I’ve logged more experience than most with simplicity and the complexity you discover inside simplicity, minimalism and asocial behavior, endurance and landscape.
Here is the truth: I think some deep wisdom inside me (a) sensed the stress, (b) was terrified for me, and (c) gave me something new and hard to focus on in order to prevent me from lapsing into a despair coma — and also to keep me from having a jelly jar of wine in my hand.
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It’s 6:30 in the morning, and Maria is still asleep. I’m awake before the alarm goes off, but I don’t move yet. I just stare into her auburn hair. Her back, with its thick pale scar, is pressed against my chest. I have to be careful when I get up. If I move too quickly, Maria will startle awake and want me to stay, and I can’t miss another day of work. We can’t afford that. I want to get inside her now, but I resist.
Our place is on the North Side of Chicago, in an area known alternately as Rogers Park and the Jonquil Jungle. There are thirteen apartments on every floor. We live on the third floor, in a small room with a kitchenette, a half fridge, and one window, but we have our own bathroom. The paint in the hallways is dark red and cracked. The girls that work the sidewalk in front of the bookstore on Howard all live here, five or six to a room. They bring their customers in and out, and their customers come from everywhere. We’ve changed the locks on the door three times since we’ve been here.
I raise the window shade to let in a little light and pull on my pants. I boil water in a saucepan, fill my coffee cup — two spoonfuls of instant coffee, one spoonful of creamer — and sit at our table. My caseworker told me they’re changing out the furniture at the day center, so Maria and I might get a new table and some other stuff this weekend.
Maria sleeps naked on the mattress a few feet away. The blanket has slipped off her shoulder, and her breast is exposed. She looks as if she’s having pleasant dreams. This is rare. Normally the blanket is pulled tight around her shoulders, gripped in bunches in her hands. She sleeps with her eyes pressed shut and her mouth wide open, and she talks in her sleep.
I drink my coffee slowly and take one of Maria’s paperbacks off the shelf. I read two sentences, then put it back. She’s always reading. She likes romances. I told her she should write a romance about us, but she said nobody would be interested, because we don’t have nice things. She reads while she’s filling in at the branch library, and she summarizes the stories for me when I get home.
I take one last look at her before leaving to catch the 7:15 train. Her scent fills the room. She’ll wake up soon and call me at work. But now she’s breathing easily, and I think she should always be able to sleep this way. She should have slept this way her whole life.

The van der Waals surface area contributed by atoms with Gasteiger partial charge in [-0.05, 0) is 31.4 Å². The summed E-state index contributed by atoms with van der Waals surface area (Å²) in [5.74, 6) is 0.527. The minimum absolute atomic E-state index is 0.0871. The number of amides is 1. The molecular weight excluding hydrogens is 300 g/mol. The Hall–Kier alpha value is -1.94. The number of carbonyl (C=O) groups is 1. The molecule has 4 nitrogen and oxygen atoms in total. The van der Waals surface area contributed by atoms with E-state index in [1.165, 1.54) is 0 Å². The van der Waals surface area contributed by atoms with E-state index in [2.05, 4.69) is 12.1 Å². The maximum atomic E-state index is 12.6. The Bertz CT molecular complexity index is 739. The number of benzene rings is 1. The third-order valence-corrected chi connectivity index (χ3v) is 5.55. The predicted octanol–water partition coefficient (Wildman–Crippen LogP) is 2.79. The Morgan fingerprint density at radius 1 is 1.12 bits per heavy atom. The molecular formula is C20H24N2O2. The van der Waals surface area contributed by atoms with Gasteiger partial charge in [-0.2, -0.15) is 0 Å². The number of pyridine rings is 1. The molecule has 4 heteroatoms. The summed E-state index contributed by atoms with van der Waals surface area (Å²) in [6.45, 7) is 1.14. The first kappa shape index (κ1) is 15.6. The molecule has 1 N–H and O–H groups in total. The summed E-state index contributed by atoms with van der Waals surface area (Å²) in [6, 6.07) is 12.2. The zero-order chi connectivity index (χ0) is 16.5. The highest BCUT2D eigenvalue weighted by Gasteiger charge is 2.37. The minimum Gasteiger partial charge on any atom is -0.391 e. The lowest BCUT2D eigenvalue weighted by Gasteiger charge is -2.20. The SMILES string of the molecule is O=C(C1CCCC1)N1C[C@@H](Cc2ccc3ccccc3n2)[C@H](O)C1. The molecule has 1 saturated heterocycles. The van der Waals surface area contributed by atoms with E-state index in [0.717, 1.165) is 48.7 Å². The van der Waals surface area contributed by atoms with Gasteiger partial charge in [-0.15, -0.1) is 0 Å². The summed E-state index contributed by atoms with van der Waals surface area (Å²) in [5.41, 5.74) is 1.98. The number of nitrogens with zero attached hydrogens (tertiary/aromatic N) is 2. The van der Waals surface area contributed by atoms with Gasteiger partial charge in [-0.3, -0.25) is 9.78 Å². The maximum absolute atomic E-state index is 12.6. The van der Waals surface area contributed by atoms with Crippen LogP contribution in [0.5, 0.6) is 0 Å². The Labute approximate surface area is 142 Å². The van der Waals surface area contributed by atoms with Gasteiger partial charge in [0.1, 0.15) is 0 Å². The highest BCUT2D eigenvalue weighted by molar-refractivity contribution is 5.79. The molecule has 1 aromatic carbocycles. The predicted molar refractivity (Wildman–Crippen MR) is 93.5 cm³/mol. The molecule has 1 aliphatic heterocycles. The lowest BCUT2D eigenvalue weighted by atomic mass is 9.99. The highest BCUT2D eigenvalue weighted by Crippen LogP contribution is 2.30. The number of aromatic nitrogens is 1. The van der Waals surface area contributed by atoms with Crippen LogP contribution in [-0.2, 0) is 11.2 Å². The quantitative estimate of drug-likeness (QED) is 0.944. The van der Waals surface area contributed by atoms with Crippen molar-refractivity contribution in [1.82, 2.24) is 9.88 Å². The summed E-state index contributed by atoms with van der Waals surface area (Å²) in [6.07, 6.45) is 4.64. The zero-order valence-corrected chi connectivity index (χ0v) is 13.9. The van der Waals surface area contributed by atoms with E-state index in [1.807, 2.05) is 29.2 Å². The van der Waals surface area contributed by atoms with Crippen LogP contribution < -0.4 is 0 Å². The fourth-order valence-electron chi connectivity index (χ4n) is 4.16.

“Most file clerks don’t stick around,” Ms. Ward says. “We have a high turnover because of the monotony.” Ms. Ward wears her thick red hair in a tight ponytail. She has a small mouth and pointy teeth, and she questions the minutes on my timecard every week. She’s thirty years older than me and was once married, but now lives alone in an apartment in Lincoln Park, not far from the zoo.
“You don’t have to worry about me leaving,” I tell her. “I’m not going anywhere.”
I’m working on benefits for overseas employees. The rows of filing cabinets are endless: half a floor of a building downtown. I work slowly but steadily under the long fluorescents, organizing the folders by location, then specialty, then last name. The file cabinets are in the middle of the building, far from the windows, and are ringed by offices that nobody uses. On each office door there is a nameplate and a white board and a marker for leaving messages. Occasionally, when no one is looking, I’ll write a joke message on someone’s door.
I read through the enormous sums of money — salary, compensation, per diems — the overseas employees receive. They all come from good schools; it says so on their résumés, attached to the files. The receptionists keep plates full of apples on their desks. The firm consults for governments. It has copywriters stationed in China writing political billboard ads.
Ms. Ward tells me I have a phone call.
“When are you going to be home?” Maria asks.
“I don’t know. It’s all the way out there by the western suburbs. The brown line stops running after seven. I’ll have to come back through downtown.”
“I never should have encouraged you.”
“You were trying to be supportive. Look on the bright side: after today I’ll be home every day by six.”
“I’m not going in to work today,” Maria says. “I’m going to see Jackie instead.”
Jackie is Maria’s therapist. When you turn eighteen, as Maria and I both did recently, you lose your status as a ward of the court, but you still have access to social services for a year. If you’re good, the state will even pitch in on your rent.
“Don’t tell her about Gracie, OK?” I say.
“Jackie thinks you should be in therapy too. You’re more messed up than I am.”
“I hope not.”
“I could get in trouble if you get caught,” Maria says. “I could lose my privileges. I need my therapy.”
I can picture her holding the phone against her ear with her shoulder and squeezing her arms together. Ms. Ward is standing at her desk, watching me.
“Theo?” Maria says.
“I wish when you left for work that you would tie me up like a pig. You could use the electrical cord. I’d have to wait here for you like that.”
Ms. Ward brushes past me.
“I want you to hit me so hard I have bruises everywhere,” Maria says. “You don’t hurt me enough.”
“Tell Jackie about that.”
“I can’t. She’ll think I’m a slut.”